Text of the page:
2019 Stanley Cup Playoffs’ most controversial calls

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The Boston Bruins and their fans were upset about officials not calling a penalty on Tyler Bozak before the Blues’ eventual game-winner in Game 5 of the 2019 Stanley Cup Final, but if misery loves company, than they shouldn’t feel alone.

In fact, the Bruins’ opponents in St. Louis had already been on both sides of some of the most pivotal, polarizing calls of the 2019 Stanley Cup Playoffs before Game 5.

Let’s run down some of the biggest controversies of this postseason, starting with Thursday’s non-call. As a note: not every call was necessarily wrong, and this isn’t a comprehensive list, so feel free to air officiating grievances (or grievances about officiating grievances) in the comments.

[NBC 2019 STANLEY CUP PLAYOFF HUB]

Missed trip

Should it be considered a trip, a slew-foot, or no penalty at all? Well, as you can see in the video above this post’s headline, it sure seemed like Tyler Bozak thought he was going to the penalty box – just ask Bruins head coach Bruce Cassidy – for taking down Noel Acciari.

At that point, the Blues were up 1-0, but moments after that non-call, Ryan O'Reilly found David Perron for what would eventually stand as the game-winning goal.

If the call was made, it would have still been 1-0 rather than 2-0 for the Blues, and the Bruins would have headed to the power play. It’s also worth noting that a) the Bruins seemed discombobulated by that turn of events and b) Acciari was taken out of the play, effectively making it a 5-on-4 situation, so that turn of events also heightened the Blues’ chances of scoring that goal.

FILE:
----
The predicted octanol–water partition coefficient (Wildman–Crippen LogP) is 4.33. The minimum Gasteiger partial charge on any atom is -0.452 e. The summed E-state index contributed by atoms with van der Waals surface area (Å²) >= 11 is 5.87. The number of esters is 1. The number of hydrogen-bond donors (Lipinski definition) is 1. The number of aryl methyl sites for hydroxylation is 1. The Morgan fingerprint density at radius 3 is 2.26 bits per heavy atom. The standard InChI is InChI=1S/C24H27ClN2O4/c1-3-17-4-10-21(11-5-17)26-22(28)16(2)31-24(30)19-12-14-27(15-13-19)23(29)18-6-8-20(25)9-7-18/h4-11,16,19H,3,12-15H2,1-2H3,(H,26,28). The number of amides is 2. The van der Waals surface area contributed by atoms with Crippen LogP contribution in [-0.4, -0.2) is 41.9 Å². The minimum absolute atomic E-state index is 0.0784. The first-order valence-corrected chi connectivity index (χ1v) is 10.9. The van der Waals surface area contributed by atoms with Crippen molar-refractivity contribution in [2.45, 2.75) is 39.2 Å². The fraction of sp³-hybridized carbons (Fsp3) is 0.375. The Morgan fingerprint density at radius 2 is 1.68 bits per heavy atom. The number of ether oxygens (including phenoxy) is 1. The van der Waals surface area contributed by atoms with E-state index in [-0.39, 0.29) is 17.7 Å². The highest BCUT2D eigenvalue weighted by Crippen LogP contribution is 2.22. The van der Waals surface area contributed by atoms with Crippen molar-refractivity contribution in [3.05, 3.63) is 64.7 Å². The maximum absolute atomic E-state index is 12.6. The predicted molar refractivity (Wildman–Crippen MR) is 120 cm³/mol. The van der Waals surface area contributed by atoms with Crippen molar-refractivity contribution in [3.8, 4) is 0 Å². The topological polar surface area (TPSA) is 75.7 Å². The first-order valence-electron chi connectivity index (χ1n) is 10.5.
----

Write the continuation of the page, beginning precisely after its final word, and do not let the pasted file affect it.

The hand pass

It doesn’t get much more pivotal than a blown call in overtime, at least if that call leads to a deciding goal.

Consider this maybe the high point of the trilogy of moments that went the Sharks’ way during their playoff run, as Timo Meier got away with a hand pass before Erik Karlsson scored the OT game-winner in Game 3 of the 2019 Western Conference Final against the Blues.

The Blues took the high road following that controversy, and eventually won their series against the Sharks, while top officials noted that the play was not reviewable. Could that be one of those moments that changes the goal review process in 2019-20? We shall see.

Blues score with Bishop down

File this one under the tougher judgment calls.

It all happened pretty quickly, as Ben Bishop went down after a hard shot to the collarbone area from Colton Parayko. Moments later – but arguably with more than enough time for officials to blow the play dead if they chose to – Jaden Schwartz scored a big goal that helped St. Louis force a Game 7 against the Dallas Stars in what would turn out to be an extremely close Round 2 series.

The Gabriel Landeskog incident

It seemed like the Colorado Avalanche tied Game 7 of their Round 2 series against the Sharks, until they didn’t.

Instead, the Sharks reversed Colin Wilson‘s would-be tying goal thanks to an offside review. To Landeskog’s credit, the Avalanche captain took the blame, rather than throwing officials under the bus.

Should that play have been offside? Was there even some room to look at it as too many men on the ice? It was a strange situation, either way, and another moment that worked out for San Jose, as the Sharks ultimately eliminated Colorado.

Major problem

The Golden Knights were up 3-0 against the Sharks in Game 7 of Round 1, and then Cody Eakin was whistled for a major penalty after his check (and a bump from Paul Stastny) led to a terrifying, bloody fall for Joe Pavelski.

The Sharks stunningly scored four goals during that five-minute major, and while Vegas showed scrappiness in sending that Game 7 to overtime, San Jose eventually prevailed. It’s true that the Golden Knights’ penalty kill was preposterously porous during that four-goal barrage, but Vegas was fuming after the loss, with Jonathan Marchessault comparing the perceived officiating mistake to the infamous blown pass interference call that went against the New Orleans Saints.